SOURCES

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www.youtube.com/watch?time_continue=684&v=f1fUbOd_17M&feature=emb_title.

Neftchi, Shirvan. “Cameroon Is Being Torn Apart by Language.” YouTube, Caspian Report, 21 Feb. 2019, www.youtube.com/watch?v=L6KMXsVicSw.

Neftchi, Shirvan. “How France Maintains Its Grip on Africa.” YouTube, Caspian Report, 6 June 2019, www.youtube.com/watch?v=42_-ALNwpUo.

Neftchi, Shirvan. “French Military Operations in Africa.” YouTube, Caspian Report, 22 Nov. 2018, www.youtube.com/watch?v=Xcx9WXqC_40.

Neftchi, Shirvan. “Is France the next Superpower? .” YouTube, Caspian Report, 19 June 2019, www.youtube.com/watch?v=k7Kph52MfRo.

Ardener, Edwin. “The Political History of Cameroon.” The World Today, vol. 18, no. 8, 1962, pp. 341–350. JSTOR, www.jstor.org/stable/40393427. Accessed 14 May 2020.

Lekane, Gillo Momo, and Lucky Asuelime. “One Country, Three Colonial Legacies: The Politics Of Colonialism, Capitalism And Development In The Pre- And Post-Colonial Cameroon.” Journal for Contemporary History, vol. 42, no. 1, 2017, doi:10.18820/24150509/jch42.v1.8.

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Mbaku, John Mukum., and Joseph Takougang. The Leadership Challenge in Africa: Cameroon under Paul Biya. Africa World Press, 2004.

Malan, Jannie. “African Journal on Conflict Resolution.” African Studies Companion Online, 2019, doi:10.1163/_afco_asc_610.

Nfah-Abbenyi, Juliana Makuchi. “Am I Anglophone? Identity Politics and Postcolonial Trauma in Cameroon at War.” Journal of the African Literature Association, 29 Jan. 2020, pp. 1–18, www.tandfonline.com/doi/abs/10.1080/21674736.2020.1717120, 10.1080/21674736.2020.1717120. Accessed 14 June 2020.

“Cameroon Separatists Jailed for Life.” BBC News, 20 Aug. 2019, www.bbc.com/news/world-africa-49406649. Accessed 14 June 2020.

O Grady, Siobhan. “Cameroon’s Language Division Is Tearing It Apart.” The Independent, 26 Feb. 2019, www.independent.co.uk/news/world/cameroon-language-french-english-military-africa-ambazonia-a8770396.html.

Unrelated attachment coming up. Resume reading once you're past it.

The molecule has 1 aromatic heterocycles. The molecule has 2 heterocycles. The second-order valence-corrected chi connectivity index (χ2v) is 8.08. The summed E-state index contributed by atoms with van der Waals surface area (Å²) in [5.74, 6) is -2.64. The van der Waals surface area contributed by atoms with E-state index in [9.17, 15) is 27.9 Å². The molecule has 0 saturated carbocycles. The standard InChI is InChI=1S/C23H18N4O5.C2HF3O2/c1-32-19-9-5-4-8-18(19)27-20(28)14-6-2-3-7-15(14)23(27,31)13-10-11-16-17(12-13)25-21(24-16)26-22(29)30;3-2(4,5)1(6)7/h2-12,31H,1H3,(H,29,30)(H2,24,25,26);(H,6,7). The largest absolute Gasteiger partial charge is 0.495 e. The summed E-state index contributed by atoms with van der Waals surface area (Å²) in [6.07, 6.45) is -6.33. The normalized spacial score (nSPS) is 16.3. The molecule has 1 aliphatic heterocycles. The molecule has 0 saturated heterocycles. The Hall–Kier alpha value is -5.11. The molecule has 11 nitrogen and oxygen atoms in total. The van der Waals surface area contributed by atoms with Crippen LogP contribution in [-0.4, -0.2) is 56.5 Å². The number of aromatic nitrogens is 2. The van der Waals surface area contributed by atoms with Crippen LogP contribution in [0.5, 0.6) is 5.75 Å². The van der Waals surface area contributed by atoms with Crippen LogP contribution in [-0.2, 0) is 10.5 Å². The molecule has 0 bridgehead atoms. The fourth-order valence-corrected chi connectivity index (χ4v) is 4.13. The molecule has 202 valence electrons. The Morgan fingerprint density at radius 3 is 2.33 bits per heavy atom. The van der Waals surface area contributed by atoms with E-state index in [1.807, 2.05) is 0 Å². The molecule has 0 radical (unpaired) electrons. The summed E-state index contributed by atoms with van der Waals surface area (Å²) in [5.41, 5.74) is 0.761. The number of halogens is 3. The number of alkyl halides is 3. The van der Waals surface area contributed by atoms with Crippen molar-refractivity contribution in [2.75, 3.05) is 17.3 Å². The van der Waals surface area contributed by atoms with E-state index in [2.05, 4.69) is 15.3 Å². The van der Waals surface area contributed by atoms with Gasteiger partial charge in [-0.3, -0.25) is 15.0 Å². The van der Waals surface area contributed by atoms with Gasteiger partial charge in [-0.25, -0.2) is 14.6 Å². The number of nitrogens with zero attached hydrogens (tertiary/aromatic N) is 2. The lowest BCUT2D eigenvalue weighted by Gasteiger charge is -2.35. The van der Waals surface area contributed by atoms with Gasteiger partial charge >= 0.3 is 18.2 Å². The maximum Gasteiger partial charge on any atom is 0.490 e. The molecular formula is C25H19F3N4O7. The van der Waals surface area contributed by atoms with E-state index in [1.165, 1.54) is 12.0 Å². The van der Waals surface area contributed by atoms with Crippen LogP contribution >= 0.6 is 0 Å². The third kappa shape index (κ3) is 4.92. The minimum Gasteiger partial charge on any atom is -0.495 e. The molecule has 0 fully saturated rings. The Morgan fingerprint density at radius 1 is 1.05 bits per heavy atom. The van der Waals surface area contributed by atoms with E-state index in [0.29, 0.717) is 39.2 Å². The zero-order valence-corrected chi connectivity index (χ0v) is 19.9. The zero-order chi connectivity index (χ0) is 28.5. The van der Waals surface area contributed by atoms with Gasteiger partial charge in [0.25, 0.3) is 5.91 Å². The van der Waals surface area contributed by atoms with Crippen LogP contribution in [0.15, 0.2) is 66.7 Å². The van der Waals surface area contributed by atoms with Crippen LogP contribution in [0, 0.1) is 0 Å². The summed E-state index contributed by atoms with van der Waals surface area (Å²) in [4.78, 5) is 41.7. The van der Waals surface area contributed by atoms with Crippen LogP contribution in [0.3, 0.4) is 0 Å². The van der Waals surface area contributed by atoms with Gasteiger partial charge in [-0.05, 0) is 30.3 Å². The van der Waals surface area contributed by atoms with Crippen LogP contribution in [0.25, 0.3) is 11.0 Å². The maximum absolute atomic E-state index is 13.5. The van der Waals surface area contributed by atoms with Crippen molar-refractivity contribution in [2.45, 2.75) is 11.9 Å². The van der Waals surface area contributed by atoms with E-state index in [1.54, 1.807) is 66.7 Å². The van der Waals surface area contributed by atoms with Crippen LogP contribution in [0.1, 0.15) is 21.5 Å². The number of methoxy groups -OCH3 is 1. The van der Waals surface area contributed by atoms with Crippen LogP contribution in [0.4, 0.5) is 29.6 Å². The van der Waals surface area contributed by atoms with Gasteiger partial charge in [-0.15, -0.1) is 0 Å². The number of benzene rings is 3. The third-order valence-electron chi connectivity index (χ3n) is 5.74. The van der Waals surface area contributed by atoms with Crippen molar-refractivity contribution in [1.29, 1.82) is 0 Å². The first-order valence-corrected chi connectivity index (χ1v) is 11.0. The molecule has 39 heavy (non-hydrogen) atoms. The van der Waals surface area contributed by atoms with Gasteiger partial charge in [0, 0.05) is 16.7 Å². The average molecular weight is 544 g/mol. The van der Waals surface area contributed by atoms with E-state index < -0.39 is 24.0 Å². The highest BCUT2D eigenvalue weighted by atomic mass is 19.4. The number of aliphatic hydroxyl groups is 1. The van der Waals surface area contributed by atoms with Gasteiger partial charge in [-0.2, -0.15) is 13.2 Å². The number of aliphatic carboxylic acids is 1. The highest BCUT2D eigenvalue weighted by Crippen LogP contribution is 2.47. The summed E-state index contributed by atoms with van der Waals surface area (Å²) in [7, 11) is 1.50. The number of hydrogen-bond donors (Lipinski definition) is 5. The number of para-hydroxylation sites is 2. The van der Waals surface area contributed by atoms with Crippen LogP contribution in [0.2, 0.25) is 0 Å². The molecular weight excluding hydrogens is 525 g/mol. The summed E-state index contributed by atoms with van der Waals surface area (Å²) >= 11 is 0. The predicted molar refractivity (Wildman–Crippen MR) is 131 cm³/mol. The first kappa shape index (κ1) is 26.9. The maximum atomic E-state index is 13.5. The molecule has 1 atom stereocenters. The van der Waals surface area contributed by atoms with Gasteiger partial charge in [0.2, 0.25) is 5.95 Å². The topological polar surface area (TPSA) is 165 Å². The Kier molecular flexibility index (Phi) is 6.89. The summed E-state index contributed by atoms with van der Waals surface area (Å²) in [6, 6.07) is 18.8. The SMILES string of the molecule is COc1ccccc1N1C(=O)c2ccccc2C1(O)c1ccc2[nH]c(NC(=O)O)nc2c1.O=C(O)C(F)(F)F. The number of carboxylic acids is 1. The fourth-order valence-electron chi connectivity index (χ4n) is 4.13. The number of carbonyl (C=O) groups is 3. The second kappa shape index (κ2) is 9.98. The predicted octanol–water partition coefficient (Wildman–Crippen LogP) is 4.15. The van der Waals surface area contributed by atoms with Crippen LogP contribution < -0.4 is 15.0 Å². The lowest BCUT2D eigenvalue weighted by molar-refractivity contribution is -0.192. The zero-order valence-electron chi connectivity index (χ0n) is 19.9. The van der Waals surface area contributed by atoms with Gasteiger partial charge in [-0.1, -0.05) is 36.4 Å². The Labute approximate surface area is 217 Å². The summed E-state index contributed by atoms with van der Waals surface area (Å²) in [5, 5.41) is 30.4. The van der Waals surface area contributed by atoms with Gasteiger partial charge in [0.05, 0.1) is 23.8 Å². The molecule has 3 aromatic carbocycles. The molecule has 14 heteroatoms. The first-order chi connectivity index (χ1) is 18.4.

Dahir, Abdi Latif. “Kenya Will Start Teaching Chinese to Elementary School Students from 2020.” Quartz Africa, 8 Jan. 2019, qz.com/africa/1517681/kenya-to-teach-mandarin-chinese-in-primary-classrooms/. Accessed 14 June 2020.

Gareth Browne. “Cameroon’s Separatist Movement Is Going International.” Foreign Policy, Foreign Policy, 13 May 2019, foreignpolicy.com/2019/05/13/cameroons-separatist-movement-is-going-international-ambazonia-military-forces-amf-anglophone-crisis/.

‌Welle (www.dw.com), Deutsche. “Who Are Cameroon’s Self-Named Ambazonia Secessionists? | DW | 30.09.2019.” DW.COM, www.dw.com/en/who-are-cameroons-self-named-ambazonia-secessionists/a-50639426.

Fichter, James R. British and French Colonialism in Africa, Asia and the Middle East : Connected Empires across the Eighteenth to the Twentieth Centuries. Cham, Palgrave Macmillan. Copyright, 2019.

Lellouche, Pierre, and Dominique Moisi. “French Policy in Africa: A Lonely Battle Against Destabilization.” International Security, vol. 3, no. 4, 1979, pp. 108–133, muse.jhu.edu/article/446264. Accessed 14 June 2020.

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Some Gazans fear that Turkey’s generosity may come at high price

Since Israel imposed its blockade on the Gaza Strip after Hamas’ victory in the 2006 legislative elections, besieged Gazans have received remarkable regional and international support, including health and infrastructure projects, the rebuilding of destroyed houses and the construction of schools.

Turkey’s presence in this regard owes perhaps to good ties with Hamas, although Turkey has also funded projects in the Fatah-controlled West Bank, most notably the Jenin industrial estate in the north that created 15,000 jobs.

Some observers are impressed with Turkey’s generosity, but is it too good to be true? Some suspect more than altruistic motivations that may have to do with Turkey’s interest in establishing itself as a key political player in the West Bank’s future.

In one of the most recent projects, Palestinian officials announced March 23 they signed a contract with Turkey to build 320 housing units for the victims of the Israeli war on Gaza in the summer of 2014. Palestinian Minister of Public Works and Housing Mofeed al-Hasayneh has estimated that the war resulted in the destruction of 12,000 housing units and damage to 160,000, of which 6,600 were left uninhabitable.